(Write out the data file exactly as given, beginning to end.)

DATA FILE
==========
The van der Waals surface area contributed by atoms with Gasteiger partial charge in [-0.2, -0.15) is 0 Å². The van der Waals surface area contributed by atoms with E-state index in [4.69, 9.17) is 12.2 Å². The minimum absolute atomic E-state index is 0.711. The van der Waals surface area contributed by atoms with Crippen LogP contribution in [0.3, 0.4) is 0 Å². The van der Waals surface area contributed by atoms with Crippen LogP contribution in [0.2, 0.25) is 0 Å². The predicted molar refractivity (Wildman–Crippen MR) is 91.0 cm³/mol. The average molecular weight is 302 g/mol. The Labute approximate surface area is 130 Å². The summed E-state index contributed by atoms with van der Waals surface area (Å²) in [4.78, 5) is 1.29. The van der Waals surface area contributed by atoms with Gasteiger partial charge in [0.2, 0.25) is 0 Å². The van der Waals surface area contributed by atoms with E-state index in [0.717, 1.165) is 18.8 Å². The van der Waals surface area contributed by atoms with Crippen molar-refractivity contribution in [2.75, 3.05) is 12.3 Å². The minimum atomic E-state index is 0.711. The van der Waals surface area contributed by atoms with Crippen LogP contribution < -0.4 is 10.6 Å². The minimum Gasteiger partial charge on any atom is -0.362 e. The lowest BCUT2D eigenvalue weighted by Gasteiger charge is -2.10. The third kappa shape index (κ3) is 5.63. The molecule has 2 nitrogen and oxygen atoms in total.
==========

The van der Waals surface area contributed by atoms with Gasteiger partial charge in [-0.2, -0.15) is 0 Å². The van der Waals surface area contributed by atoms with E-state index in [4.69, 9.17) is 12.2 Å². The minimum absolute atomic E-state index is 0.711. The van der Waals surface area contributed by atoms with Crippen LogP contribution in [0.3, 0.4) is 0 Å². The van der Waals surface area contributed by atoms with Crippen LogP contribution in [0.2, 0.25) is 0 Å². The predicted molar refractivity (Wildman–Crippen MR) is 91.0 cm³/mol. The average molecular weight is 302 g/mol. The Labute approximate surface area is 130 Å². The summed E-state index contributed by atoms with van der Waals surface area (Å²) in [4.78, 5) is 1.29. The van der Waals surface area contributed by atoms with Gasteiger partial charge in [0.2, 0.25) is 0 Å². The van der Waals surface area contributed by atoms with E-state index in [0.717, 1.165) is 18.8 Å². The van der Waals surface area contributed by atoms with Crippen molar-refractivity contribution in [2.75, 3.05) is 12.3 Å². The minimum atomic E-state index is 0.711. The van der Waals surface area contributed by atoms with Crippen LogP contribution < -0.4 is 10.6 Å². The minimum Gasteiger partial charge on any atom is -0.362 e. The lowest BCUT2D eigenvalue weighted by Gasteiger charge is -2.10. The third kappa shape index (κ3) is 5.63. The molecule has 2 nitrogen and oxygen atoms in total.